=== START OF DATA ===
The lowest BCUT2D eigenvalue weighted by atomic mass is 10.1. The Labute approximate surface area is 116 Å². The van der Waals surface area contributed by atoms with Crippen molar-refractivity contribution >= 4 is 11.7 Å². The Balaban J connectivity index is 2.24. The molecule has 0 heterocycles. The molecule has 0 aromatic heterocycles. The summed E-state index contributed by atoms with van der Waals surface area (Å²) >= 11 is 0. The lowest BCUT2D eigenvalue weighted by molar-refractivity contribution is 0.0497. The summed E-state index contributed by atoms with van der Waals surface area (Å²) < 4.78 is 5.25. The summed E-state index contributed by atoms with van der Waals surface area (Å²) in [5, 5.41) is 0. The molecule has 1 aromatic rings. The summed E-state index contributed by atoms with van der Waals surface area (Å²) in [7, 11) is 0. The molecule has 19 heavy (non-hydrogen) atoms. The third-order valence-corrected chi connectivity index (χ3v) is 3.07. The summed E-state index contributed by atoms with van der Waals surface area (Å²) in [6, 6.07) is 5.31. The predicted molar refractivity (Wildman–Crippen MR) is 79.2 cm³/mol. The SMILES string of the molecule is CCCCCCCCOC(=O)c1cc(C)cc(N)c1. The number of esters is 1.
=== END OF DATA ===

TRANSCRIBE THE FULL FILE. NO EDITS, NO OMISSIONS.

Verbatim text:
The lowest BCUT2D eigenvalue weighted by atomic mass is 10.1. The Labute approximate surface area is 116 Å². The van der Waals surface area contributed by atoms with Crippen molar-refractivity contribution >= 4 is 11.7 Å². The Balaban J connectivity index is 2.24. The molecule has 0 heterocycles. The molecule has 0 aromatic heterocycles. The summed E-state index contributed by atoms with van der Waals surface area (Å²) >= 11 is 0. The lowest BCUT2D eigenvalue weighted by molar-refractivity contribution is 0.0497. The summed E-state index contributed by atoms with van der Waals surface area (Å²) < 4.78 is 5.25. The summed E-state index contributed by atoms with van der Waals surface area (Å²) in [5, 5.41) is 0. The molecule has 1 aromatic rings. The summed E-state index contributed by atoms with van der Waals surface area (Å²) in [7, 11) is 0. The molecule has 19 heavy (non-hydrogen) atoms. The third-order valence-corrected chi connectivity index (χ3v) is 3.07. The summed E-state index contributed by atoms with van der Waals surface area (Å²) in [6, 6.07) is 5.31. The predicted molar refractivity (Wildman–Crippen MR) is 79.2 cm³/mol. The SMILES string of the molecule is CCCCCCCCOC(=O)c1cc(C)cc(N)c1. The number of esters is 1.